Over a 40m portion of the 2000kJ fence B1 section a subsurface obstruction was encountered, potentially metallic and possibly a displaced remnant of Armco traffic barrier which prevented the vertical plinth anchors achieving their target depth. Given the upslope anchors for all affected plinths had already been successfully installed in this location the concrete plinth dimensions were increased to provide adequate vertical load carrying capacity for the post foundations and no vertical micropile anchor installed.

Geometry challenges

Apart from the southernmost 30 m, at Ohau Point the fence alignment is on a convex geometry for its entire 600 m length. The recommended fence layout (Maccaferri 2013) is a straight horizontal line, offsets can be accommodated, but usually requiring additional bracing anchors and cabling to be constructed on intermediate post positions. As the 2000 kJ fence was supplied in a series of standardised 50m long kits, where possible the alignment was ‘straight-lined’ into 50 m runs with all orientation changes accommodated at the shared end posts of each run. With this principle the alignment was able to be constructed requiring only two additional downslope bracing anchors/ropes on the intermediate posts. The use of shared end post, with lateral anchors on both sides of the shared post enabled the continuous long length of fence. A benefit of using shared end posts is to minimize and contain the maintenance or repair to the particular section of the fence that has been impacted by rocks.

While the 2000kJ fence alignment accommodated the prominent features outlined in 5.1, the lateral and in particular the upslope bracing cables encountered more discrete features that necessitated modified anchor set out locations. Resolution was achieved by separating the single shared upslope anchor into two independent upslope anchors located where the projection of a standard bracing cable geometry intercepts the obstruction, thereby maintaining the geometry of any applied loads. This technique was utilised nine times across the three fence segments, an example of one shown in Figure 9.

Figure 9: Southern end of 2000kJ B2 segment with modified upslope bracing cable geometry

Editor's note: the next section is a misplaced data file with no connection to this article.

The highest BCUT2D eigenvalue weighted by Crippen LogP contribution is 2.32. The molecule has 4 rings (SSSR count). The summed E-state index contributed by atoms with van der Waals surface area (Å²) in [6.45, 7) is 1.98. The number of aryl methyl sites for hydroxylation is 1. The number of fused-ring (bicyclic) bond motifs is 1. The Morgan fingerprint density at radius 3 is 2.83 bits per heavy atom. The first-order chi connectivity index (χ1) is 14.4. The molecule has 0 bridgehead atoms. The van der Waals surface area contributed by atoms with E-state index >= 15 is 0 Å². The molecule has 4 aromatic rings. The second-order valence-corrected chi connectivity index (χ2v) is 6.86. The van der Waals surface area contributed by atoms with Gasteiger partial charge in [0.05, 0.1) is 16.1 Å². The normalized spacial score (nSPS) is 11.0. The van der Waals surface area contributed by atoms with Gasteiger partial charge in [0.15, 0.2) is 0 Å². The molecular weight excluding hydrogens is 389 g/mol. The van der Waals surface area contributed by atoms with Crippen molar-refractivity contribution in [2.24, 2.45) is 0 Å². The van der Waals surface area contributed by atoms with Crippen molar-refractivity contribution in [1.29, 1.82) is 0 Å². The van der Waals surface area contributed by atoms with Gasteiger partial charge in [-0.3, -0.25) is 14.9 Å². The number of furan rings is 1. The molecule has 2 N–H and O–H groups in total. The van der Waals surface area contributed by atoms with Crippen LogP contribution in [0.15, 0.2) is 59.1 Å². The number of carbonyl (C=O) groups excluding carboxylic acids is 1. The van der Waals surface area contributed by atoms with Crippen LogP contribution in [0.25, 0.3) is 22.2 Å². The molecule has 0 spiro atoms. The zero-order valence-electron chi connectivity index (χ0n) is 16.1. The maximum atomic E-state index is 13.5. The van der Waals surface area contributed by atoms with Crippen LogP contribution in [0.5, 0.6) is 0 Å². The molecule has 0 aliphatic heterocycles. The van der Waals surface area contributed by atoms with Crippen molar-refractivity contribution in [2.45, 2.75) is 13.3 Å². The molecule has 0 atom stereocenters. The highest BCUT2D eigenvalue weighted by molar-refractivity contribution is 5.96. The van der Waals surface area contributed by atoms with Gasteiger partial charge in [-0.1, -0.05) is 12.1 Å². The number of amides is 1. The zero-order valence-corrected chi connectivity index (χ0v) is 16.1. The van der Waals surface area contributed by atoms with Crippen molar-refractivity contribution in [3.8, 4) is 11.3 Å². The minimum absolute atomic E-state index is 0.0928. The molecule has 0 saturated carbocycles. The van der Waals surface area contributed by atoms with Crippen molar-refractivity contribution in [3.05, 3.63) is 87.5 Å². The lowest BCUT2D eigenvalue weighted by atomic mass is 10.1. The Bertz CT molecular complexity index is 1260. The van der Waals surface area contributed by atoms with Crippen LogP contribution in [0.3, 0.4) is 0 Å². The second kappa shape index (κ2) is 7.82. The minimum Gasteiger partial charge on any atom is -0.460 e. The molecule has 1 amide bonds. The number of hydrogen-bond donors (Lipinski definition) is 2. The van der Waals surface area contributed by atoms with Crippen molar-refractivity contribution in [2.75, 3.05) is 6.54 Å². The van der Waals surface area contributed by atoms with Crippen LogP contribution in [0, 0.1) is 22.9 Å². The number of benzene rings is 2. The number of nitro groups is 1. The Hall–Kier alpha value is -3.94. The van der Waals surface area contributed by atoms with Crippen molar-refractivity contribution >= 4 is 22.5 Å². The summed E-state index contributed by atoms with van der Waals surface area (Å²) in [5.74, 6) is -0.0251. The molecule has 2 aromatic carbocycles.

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Figure 10: Looking north along an upslope portion of the completed barrier B1


In conclusion, the scale of the damage caused by the Mw 7.8 earthquake combined with the compressed timeframe to reopen the transport corridor lead the design team to adopt an innovative multi-faceted top-down rockfall protection system design. These include multiple ‘at source control’ measures on the slopes and moving the road away from the rockfall and landslide threat by constructing the MSE sea wall. A key facet of the system is the 4 m high 2000kJ Maccaferri High Resistance Rockfall Barrier RMC 200/A constructed adjacent to the new SH1 road alignment, being the final passive rock fall protection structure to catch any material that may bypass or overwhelm the upslope protection measures.

Using a pragmatic approach to deal with the grout loss into the landslide debris during anchor installation, supported by a rigorous acceptance testing regime where grout return was not achieved, has meant the design objectives could be met while managing the time/cost impact to the project.

The modularity and inherent flexibility afforded by the 2000kJ fence system meant that geometric alignment issues could be readily mitigated without the need for sourcing customised componentry, achieve the design intent, and maintain the ETAG 027 certification of the product.

Collaboration across several teams including the NCTIR Design Team, NCTIR Delivery Team, Maccaferri, and Geovert, enabled the successful construction of the Maccaferri RMC 200/A HRRB at Ohau Point.

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Figure 11: Ohau Point with the completed rockfall mitigation works in place.


BS 8081:2015, Code of practice for grouted anchors, British Standards Institution

Colgan, T. 2018. Rockfall Modelling for Coastal Transport Corridor Recovery following the November 2016 M7.8 Kaikōura Earthquake. New Zealand Geomechanics News. Issue 96. December 2008

Horrey, P. and Saul, G. 2020. Moving Mountains – Remediation of earthquake-induced landsliding affecting the national highway, Ohau Point, New Zealand. SCG-XIII International Symposium on Landslides. 15-19 June 2020 Cartagena, Colombia.

Maccaferri. 2013. Maccaferri High Resistance Rockfall Barrier (2000kJ) RMC 200/A Installation Manual Rev.1. 4 September 2013

Maccaferri. 2014. Maccaferri High Resistance Rockfall Barrier (2000kJ) RMC 200/A Design Loads and Standard Foundations Rev.1. 5 February 2014

MBIE publication, Rockfall: Design considerations of passive protection structures, November 2016

Peila, D. and Ronco, C., 2009. Design of rockfall net fences and the new ETAG 027 European guideline. Natural Hazards and Earth System Sciences9(4), p.1291.

Rattenbury, M.S., Townsend, D. and Johnston, M.R., 2006. Geology of the Kaikoura area: scale 1: 250,000 geological map. Lower Hutt: GNS Science. Institute of Geological & Nuclear Sciences1(250,000).

Saul G. and Anderson, C. 2019. Kaikoura earthquake 2016: An outline of the geotechnical effort to reopen the coastal highway and railway corridor. Proceedings of the 7th International Conference on Geotechnical Earthquake Engineering, 7ICEGE, 17-20 June 2019. Rome, Italy